This is the real Ivan.
He died in August of 2012. He never did mentally overcome those decades in solitary confinement and become a mighty silverback once he was transferred to the Atlanta Zoo, but he died content, and at 50 years of age, he was one of the oldest gorillas in captivity. Here is one of his obituaries.
The writing was like poetry. So good, so evocative. I was laughing or smiling or sighing or crying but I was never editing. I never skimmed.
Some examples of a few favorites:
On imagination–here Ivan is contemplating a human friend’s ability to draw.
Someday, I hope I can draw the way Julia draws, imagining worlds that don’t yet exist.
I know what most humans think. They think gorillas don’t have imaginations. They think we don’t remember our pasts or ponder our futures.
Come to think of it, I suppose they have a point. Mostly I think about what is, not what could be.
I’ve learned not to get my hopes up.
Ivan contemplates his place in the world.
But many days I forget what I am supposed to be. Am I human? Am I a gorilla?
Humans have so many words, more than they truly need.
Still, they have no name for what I am.
In these two passages, Ivan is getting frustrated because Julia and her dad don’t understand the message he has left for them in paintings.
This is taking much longer than I’d thought it would.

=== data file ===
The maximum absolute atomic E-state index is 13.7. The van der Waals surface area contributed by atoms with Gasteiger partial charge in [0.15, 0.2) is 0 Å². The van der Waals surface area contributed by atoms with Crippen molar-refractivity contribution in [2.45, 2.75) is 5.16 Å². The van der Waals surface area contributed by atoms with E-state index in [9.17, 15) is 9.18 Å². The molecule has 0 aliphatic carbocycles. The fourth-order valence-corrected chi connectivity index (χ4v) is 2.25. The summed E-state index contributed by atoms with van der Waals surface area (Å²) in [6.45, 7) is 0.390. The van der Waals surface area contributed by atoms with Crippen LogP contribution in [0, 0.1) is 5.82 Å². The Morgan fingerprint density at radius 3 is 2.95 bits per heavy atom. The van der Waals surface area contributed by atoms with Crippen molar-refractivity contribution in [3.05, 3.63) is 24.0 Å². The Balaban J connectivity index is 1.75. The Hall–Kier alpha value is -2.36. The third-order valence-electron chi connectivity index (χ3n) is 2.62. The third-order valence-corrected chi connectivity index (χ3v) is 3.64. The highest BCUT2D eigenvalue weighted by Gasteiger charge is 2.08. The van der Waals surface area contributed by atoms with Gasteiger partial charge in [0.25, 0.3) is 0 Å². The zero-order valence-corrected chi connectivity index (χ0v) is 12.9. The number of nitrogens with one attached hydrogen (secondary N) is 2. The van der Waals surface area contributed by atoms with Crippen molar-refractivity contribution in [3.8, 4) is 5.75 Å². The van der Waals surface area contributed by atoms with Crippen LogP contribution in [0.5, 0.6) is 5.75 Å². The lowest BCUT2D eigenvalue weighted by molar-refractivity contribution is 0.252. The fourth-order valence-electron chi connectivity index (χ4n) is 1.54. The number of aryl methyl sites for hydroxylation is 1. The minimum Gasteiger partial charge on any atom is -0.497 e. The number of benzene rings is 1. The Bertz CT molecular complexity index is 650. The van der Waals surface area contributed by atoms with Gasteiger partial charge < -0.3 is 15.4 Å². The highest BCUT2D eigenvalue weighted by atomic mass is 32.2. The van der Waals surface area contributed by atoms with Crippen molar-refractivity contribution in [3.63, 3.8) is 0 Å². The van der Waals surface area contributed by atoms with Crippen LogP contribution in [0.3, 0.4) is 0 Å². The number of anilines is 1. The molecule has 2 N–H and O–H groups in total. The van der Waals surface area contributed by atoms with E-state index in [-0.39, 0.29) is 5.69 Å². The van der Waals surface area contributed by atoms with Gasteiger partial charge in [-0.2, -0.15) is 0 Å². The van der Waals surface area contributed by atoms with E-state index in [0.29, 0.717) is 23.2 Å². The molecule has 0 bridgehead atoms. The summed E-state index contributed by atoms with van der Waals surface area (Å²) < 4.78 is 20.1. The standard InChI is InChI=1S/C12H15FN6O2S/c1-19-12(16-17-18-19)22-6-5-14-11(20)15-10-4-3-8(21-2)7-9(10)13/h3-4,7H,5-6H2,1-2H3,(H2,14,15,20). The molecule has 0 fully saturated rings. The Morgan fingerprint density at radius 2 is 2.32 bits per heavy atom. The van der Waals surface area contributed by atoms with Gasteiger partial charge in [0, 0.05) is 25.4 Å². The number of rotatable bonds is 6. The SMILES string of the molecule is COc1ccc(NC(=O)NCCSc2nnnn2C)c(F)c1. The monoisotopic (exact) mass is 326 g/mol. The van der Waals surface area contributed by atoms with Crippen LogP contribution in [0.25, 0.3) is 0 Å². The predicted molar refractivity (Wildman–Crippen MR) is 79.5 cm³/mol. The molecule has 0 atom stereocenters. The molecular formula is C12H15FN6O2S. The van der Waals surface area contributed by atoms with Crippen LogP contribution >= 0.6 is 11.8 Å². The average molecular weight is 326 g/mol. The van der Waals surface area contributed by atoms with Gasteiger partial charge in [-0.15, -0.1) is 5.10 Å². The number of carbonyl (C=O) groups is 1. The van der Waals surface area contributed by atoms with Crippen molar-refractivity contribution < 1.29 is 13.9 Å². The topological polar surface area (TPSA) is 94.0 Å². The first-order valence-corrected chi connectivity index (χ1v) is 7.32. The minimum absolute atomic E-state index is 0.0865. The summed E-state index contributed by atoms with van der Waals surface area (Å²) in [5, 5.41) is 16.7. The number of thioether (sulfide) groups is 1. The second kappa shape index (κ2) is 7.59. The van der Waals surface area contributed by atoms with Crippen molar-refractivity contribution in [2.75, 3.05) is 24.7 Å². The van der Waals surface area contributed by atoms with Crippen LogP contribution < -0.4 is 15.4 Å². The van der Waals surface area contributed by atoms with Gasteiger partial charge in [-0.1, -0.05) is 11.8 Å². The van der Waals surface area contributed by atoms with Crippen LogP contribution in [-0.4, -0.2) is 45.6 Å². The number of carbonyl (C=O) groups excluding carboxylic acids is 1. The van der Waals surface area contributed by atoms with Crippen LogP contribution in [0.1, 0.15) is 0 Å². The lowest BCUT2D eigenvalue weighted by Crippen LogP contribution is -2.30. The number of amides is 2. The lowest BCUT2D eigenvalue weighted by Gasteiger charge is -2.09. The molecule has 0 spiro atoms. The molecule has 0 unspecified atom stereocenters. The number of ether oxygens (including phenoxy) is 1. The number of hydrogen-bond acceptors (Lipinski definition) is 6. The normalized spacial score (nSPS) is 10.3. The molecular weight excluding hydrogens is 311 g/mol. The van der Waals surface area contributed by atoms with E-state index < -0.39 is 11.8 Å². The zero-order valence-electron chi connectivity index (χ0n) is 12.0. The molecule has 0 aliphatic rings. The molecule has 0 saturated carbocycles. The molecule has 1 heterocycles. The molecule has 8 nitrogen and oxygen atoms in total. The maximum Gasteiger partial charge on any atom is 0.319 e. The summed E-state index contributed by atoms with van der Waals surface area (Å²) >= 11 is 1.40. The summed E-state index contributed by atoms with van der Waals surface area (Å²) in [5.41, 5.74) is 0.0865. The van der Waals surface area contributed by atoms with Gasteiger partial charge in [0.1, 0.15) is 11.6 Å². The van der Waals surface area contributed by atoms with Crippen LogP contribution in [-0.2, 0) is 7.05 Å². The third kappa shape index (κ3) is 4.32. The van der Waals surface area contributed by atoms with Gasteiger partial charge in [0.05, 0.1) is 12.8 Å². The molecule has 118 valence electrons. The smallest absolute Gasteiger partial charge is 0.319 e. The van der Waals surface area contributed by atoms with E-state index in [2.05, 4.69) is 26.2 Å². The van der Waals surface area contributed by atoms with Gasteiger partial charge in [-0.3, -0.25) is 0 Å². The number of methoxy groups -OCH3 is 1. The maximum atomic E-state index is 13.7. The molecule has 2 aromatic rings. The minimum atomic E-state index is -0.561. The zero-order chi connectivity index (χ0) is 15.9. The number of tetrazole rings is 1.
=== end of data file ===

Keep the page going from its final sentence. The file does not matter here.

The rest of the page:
Sometimes the make chimps look smart.
George gazes at the letters. He spins around to look at me. “Maybe it’s just a coincidence, Jules. You know, a once-in-a-trillion kind of thing, like that old saying about the chimp and the typewriter. Give him long enough and he’ll write a novel.”
I make a grumbling noise. As if a chimp could write a letter, let alone a book.
I could go on, especially about one scene that just took my heart and finely minced it like a cucumber for relish, but I don’t want to spoil it for those who haven’t read the book. It’s not just a book for children. In fact, I don’t know that most kids could even appreciate The One and Only Ivan. Nico definitely not. Mikey maybe.
Sometimes you read #1 bestselling books and wonder what you’re not getting. Same thing goes with the award winning books. This book is both commercially and critically successful, and I get it.
EDIT: I had no idea Katherine Applegate is the author of Animorphs! That series is so popular at the school library!